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Transcript

In this video you'll think about the audience for your commercial and add some elements that will appeal to them.

You'll communicate to your audience three important pieces of information about your company.

Its name, your product, and how much your product costs.

First, click the Remix button.

This project contains the product sprite with several different costumes for you to choose from.

You and your friend discussed to your audiences after the last video.

Take a look at your passport to remind yourself what you decided.

A successful innovator always keeps his or her audience in mind and uses the audience's taste and preferences to guide design decisions.

For example, you might want your product to appear fun and exciting, dependable, easy to use, or affordable, depending on what you think your audience likes.

You would most likely pitch a product very differently to your friends than to your mom.

Put yourself in the audiences shoes and add a background to your commercial that you think will appeal most to them.

The audience for this example is Jason.

Choose the sprite costume that represents your product.

Check your passport if you've forgotten which costume you and your friend chose.

Next, consider your message.

It should contain at least three points of information.

The product your company sells.

The cost of the product.

And your company name.

There are many ways to add this information to your commercial.

Just as you did in the previous projects, you can have one of the sprites tell the information using say blocks and the when flagged click event block.

You can also choose to display the information as a sprite with a different costume for each sentence.

Like this example.

To build your text as a new sprite click the paint new sprite button, in the costume editors tab click the text button.

Click inside the editor and type your first line of text.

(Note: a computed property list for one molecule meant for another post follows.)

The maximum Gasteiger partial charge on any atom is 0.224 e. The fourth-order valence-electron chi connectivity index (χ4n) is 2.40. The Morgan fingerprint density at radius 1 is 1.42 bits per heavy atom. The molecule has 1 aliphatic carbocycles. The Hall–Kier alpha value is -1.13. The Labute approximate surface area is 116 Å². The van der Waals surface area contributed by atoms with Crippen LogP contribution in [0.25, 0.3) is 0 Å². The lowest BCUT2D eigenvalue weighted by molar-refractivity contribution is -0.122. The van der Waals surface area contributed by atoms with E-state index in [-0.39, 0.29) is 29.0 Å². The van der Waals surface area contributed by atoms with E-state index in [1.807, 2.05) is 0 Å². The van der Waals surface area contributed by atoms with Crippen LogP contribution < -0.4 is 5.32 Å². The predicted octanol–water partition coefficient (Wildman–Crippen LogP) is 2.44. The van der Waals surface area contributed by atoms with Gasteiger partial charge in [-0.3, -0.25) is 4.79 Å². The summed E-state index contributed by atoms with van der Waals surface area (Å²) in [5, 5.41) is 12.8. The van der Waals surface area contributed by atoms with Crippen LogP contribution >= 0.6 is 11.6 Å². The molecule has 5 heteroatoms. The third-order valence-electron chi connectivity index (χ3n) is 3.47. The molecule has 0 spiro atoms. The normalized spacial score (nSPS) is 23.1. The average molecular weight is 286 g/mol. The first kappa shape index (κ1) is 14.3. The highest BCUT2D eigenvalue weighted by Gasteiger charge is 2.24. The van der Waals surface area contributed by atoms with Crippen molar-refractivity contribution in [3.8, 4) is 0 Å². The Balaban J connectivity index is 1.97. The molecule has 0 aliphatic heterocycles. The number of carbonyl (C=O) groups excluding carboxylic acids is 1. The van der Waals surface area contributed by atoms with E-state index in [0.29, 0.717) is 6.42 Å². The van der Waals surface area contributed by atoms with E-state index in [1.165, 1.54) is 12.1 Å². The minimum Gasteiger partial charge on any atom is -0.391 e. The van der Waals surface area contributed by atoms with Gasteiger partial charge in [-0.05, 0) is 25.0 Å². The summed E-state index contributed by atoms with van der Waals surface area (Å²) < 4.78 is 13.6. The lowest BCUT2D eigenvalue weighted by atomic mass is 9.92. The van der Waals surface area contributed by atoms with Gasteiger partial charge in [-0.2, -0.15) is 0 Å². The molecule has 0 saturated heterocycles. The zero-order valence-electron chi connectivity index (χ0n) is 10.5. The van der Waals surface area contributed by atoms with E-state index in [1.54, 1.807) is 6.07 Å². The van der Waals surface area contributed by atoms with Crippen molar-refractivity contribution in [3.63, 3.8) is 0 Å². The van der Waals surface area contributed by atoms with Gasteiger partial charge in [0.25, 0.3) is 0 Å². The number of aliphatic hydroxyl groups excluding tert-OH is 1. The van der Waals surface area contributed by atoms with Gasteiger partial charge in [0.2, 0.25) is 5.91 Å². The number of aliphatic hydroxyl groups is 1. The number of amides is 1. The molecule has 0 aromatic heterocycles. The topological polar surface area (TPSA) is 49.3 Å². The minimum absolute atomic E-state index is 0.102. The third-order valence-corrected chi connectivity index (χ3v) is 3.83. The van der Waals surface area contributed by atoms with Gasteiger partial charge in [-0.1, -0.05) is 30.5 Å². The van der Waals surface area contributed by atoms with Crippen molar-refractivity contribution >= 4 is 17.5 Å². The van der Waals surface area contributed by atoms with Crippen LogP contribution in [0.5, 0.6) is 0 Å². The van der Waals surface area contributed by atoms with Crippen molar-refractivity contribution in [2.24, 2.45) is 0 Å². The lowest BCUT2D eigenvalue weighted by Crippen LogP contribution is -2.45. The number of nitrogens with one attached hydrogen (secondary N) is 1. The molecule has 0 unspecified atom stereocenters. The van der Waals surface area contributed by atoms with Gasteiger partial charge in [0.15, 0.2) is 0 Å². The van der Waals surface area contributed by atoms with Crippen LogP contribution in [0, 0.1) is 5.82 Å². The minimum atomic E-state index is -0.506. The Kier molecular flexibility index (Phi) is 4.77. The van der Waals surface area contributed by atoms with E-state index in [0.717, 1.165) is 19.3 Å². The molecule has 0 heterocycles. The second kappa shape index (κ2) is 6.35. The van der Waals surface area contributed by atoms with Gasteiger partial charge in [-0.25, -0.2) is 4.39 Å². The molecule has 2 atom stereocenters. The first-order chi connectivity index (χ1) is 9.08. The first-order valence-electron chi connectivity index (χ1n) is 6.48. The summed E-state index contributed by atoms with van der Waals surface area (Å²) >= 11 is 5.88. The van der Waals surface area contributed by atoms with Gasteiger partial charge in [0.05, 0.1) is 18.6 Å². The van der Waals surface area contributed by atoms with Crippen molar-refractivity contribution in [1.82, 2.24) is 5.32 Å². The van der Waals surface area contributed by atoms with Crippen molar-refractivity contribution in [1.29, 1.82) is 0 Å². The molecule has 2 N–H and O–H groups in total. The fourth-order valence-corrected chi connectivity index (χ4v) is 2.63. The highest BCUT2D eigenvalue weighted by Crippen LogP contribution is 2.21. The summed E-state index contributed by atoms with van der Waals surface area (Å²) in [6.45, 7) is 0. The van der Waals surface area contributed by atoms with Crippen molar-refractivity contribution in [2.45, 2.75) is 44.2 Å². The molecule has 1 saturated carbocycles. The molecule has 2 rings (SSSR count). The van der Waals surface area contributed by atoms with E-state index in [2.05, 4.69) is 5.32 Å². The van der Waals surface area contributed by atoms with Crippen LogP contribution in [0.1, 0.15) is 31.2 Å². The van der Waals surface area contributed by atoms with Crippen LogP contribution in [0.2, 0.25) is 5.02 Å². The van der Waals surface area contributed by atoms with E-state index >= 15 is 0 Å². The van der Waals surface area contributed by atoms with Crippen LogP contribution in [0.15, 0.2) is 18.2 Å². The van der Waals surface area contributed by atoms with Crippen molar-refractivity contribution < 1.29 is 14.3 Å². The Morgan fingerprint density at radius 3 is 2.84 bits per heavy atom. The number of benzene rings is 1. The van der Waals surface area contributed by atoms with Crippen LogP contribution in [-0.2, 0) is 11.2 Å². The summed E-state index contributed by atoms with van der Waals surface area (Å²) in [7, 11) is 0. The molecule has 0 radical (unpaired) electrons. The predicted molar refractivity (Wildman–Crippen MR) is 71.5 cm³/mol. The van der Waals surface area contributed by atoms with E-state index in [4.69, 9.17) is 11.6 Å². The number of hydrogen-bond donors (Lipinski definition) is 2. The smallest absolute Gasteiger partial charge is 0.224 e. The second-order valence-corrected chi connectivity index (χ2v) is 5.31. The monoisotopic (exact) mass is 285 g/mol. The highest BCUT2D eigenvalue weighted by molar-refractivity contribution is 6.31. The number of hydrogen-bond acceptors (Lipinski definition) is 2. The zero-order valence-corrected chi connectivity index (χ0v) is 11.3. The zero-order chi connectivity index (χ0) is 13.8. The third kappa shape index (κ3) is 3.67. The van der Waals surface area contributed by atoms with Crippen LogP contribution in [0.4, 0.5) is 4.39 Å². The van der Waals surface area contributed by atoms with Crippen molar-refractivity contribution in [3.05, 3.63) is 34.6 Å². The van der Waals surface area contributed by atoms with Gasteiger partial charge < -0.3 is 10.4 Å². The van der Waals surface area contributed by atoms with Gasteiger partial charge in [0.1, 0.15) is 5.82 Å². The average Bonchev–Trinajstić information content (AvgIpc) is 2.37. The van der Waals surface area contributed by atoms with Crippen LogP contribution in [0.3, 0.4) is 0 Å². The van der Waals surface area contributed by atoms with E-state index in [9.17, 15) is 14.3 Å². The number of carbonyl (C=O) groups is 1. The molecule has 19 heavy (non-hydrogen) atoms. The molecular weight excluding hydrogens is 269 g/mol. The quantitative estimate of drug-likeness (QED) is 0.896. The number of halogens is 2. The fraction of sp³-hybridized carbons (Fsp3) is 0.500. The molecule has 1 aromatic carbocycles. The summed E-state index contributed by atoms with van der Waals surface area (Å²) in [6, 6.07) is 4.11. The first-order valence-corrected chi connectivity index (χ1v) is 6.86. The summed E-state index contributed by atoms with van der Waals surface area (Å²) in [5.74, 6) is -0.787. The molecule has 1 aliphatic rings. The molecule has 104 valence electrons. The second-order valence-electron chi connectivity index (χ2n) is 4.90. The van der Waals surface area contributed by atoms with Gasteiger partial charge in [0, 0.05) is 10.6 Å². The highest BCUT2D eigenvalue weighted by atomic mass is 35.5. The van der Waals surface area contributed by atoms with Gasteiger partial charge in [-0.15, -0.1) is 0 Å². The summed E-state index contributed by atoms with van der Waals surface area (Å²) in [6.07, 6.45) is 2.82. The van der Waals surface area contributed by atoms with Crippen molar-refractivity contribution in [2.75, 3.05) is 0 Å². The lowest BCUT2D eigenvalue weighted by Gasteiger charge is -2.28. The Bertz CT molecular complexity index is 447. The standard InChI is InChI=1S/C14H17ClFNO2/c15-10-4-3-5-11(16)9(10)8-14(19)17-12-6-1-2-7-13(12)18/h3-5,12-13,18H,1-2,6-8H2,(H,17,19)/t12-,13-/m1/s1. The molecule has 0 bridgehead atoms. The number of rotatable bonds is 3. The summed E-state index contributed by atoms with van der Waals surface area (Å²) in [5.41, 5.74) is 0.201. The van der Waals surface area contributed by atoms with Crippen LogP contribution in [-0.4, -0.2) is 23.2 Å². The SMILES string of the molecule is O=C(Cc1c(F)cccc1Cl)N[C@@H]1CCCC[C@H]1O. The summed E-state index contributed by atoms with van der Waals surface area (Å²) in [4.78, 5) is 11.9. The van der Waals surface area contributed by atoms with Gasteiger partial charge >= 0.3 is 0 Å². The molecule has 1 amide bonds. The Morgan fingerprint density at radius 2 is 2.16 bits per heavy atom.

This example company uses the line: Don't let your snowman look boring.

But you should type whatever is right for your company and your audience.

Try different fonts or styles of writing by selecting your text and changing the options in the font menu.

If you don't see the font menu or changing font doesn't change your text click the text tool again and click inside your text to make sure it's selected.

When you try to change again, it should work.

To add more text click the paint new costume button and repeat the steps for each line.

Click on a line of text, move it to another area of the paint editor if you run out of room.

Making each line of text it's own costume allows you to show your company information one line at a time by switching the sprites costume.

You can make the costume switch automatically by adding code to your project.

Click on the looks menu.

Drag out the switch costumes block.

Change the drop down to the other costume, and click the block to try it.

The costume switches to display a different line of text, great.

Add switch costume blocks for each of the costumes you created and stack them together in the order you want your text displayed.

Click on the stack to test it.

It looks like nothing happens.

The computer is following the switch costumes instructions so fast you can't see it.

Add wait blocks between your switch costume blocks and adjust the values to give your audience enough time to read your information.

Try it again.

That's better, now the costume switches, waits two seconds, then switches to the next costume giving the audience plenty of time to read the text.

Tinker with the values and the weight blocks until you are happy with the length of time between text lines.

Computer scientists frequently experiment with different values to find out what works best in their projects.

Add a when flagged click block from the events menu so your commercial displays information when the flag is clicked.

Now it's your turn: First click the starter project link, click remix, and sign into Scratch.

Keep your audience in mind as you add a background.

Use, say, or switch costume blocks to add the product you sell, the cost of the product, and your company name.

Use the snowman project as an example, but your project should describe the company started by you and your friend.

At the end of today you will show your friend the unique commercial you created.

Instructions
  1. Remix the starter project.
  2. Appeal to your audience by adding a background.
  3. Choose the product costume that represents your product.
  4. Include information about your product, the cost of your product, and your company name.